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Drug interactions

Taking two or more different drugs together may result in an alteration in the effectiveness or in the side-effects of one or more of the drugs. Some drugs should not be taken in combination with certain antiretrovirals.

It is important that your doctor and pharmacist know about all other medicines and drugs that you are taking – this includes those prescribed by another doctor, over-the-counter drugs, herbal and alternative treatments, and recreational drugs.

Some drug combinations are contraindicated – which means you definitely should not take them together. Reasons for this include serious side-effects, or interactions which make one or both drugs ineffective or toxic. 

Other interactions are less dangerous, but still need to be taken seriously. Levels of one or both drugs in your blood may be affected and you may need to change the doses you take. 

Your HIV doctor and pharmacist will check for possible interactions before they prescribe a new drug for you.

If any other healthcare professional prescribes or recommends a medicine for you, it’s important that they know about the drugs you are taking for your HIV. For example, it’s known that treatments for erectile dysfunction (such as Viagra) can interact with types of anti-HIV drugs that belong to the drug classes protease inhibitors (PIs) and non-nucleoside reverse transcriptase inhibitors (NNRTIs). Interactions with protease inhibitors can increase blood levels of Viagra and similar drugs, increasing the risk of side-effects.

You also need to tell your HIV doctor about any drugs you buy over the counter (at a chemist, for example) or from the internet. Some anti-HIV drugs can interact with antihistamines, asthma drugs (steroids), treatments for indigestion and statins (drugs that are used to control cholesterol, or lipid levels). These treatments can either be prescribed or bought over the counter at high-street chemists.

If you are thinking of using any other drugs, you should tell your HIV doctor or pharmacist so they can check for possible interactions and recommend the most suitable treatment. Or, when you are buying them, you may wish to tell the pharmacist about the anti-HIV drugs you are taking. High-street chemists often have a private area for consultations, or you could write the name of the drugs down and hand them to him or her. If you do need to mention the name of your anti-HIV drugs, it’s very unlikely that anyone around you will recognise what they are used to treat.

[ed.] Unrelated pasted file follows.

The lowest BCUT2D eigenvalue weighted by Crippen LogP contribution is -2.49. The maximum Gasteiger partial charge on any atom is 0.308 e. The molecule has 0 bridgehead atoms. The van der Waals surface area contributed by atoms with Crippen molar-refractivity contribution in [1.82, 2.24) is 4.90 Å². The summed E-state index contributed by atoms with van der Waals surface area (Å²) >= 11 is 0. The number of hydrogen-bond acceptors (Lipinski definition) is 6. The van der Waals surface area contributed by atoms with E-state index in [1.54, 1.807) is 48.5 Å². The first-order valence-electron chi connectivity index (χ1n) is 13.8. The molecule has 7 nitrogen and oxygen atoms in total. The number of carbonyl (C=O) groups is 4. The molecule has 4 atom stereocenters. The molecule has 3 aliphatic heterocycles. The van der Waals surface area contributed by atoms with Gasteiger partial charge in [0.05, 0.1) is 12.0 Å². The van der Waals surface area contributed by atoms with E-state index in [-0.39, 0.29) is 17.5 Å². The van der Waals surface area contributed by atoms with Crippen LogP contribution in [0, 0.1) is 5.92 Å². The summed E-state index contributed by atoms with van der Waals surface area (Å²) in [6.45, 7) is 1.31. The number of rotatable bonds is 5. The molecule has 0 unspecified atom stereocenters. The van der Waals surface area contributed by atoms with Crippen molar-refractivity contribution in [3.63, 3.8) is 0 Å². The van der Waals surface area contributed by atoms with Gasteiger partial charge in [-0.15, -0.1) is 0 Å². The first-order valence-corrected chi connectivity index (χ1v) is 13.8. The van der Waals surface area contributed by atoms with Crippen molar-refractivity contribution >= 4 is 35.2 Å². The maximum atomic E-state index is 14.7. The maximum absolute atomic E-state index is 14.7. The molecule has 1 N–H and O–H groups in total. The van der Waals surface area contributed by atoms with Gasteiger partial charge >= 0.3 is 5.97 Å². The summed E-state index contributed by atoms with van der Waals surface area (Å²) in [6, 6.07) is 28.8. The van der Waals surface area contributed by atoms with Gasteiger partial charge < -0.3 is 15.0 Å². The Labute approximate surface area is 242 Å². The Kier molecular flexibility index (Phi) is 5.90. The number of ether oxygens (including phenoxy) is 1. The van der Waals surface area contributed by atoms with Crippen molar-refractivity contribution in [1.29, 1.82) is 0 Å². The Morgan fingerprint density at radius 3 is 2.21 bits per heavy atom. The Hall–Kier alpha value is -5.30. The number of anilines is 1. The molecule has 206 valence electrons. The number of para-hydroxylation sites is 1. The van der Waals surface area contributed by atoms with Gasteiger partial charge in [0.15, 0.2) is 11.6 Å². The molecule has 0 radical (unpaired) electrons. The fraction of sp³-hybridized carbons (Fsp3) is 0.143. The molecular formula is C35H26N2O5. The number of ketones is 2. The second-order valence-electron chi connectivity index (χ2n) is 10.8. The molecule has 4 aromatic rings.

Less is known about interactions with recreational drugs. But there are potential interactions between some recreational drugs (for example, ketamine, ecstacy and methamphetamine [crystal meth]) and some NNRTIs and PIs. If you use recreational drugs, it is sensible to discuss this with your doctor, HIV pharmacist or other healthcare provider.

Anti-HIV drugs can also interact with herbal and alternative treatments. In many cases, the interactions are theoretical, or seen in test-tube studies, and more information is needed about the likelihood of a real-life effect.

St John’s wort, a herbal remedy used to treat anxiety and depression, lowers blood levels of NNRTIs and PIs.

Test-tube studies have indicated that African potato and Sutherlandia may reduce levels of PIs, NNRTIs and maraviroc (Celsentri) in the body.

Interactions can also happen with medicines that are not taken by mouth. For example, ritonavir can interact with inhalers and nasal sprays containing fluticasone and salmeterol (e.g. Flixotide, Flixonase, Seretide and Serevent), causing serious side-effects. 

You can take painkillers, such as paracetamol or ibuprofen (e.g. Nurofen), when on anti-HIV drugs, unless there are other medical reasons why you shouldn’t take this sort of drug.

Make sure you tell your clinic doctor and HIV pharmacist about all the medicines you are taking. This includes prescribed medicines, medicines you buy from a chemist, herbal or traditional medicines, and recreational drugs. Also check before taking anything new (whether you buy it yourself or have it prescribed by a doctor or dentist).

Anti-HIV drugs

Published March 2012

Last reviewed March 2012

Next review December 2014

Contact NAM to find out more about the scientific research and information used to produce this booklet.

This content was checked for accuracy at the time it was written. It may have been superseded by more recent developments. NAM recommends checking whether this is the most current information when making decisions that may affect your health.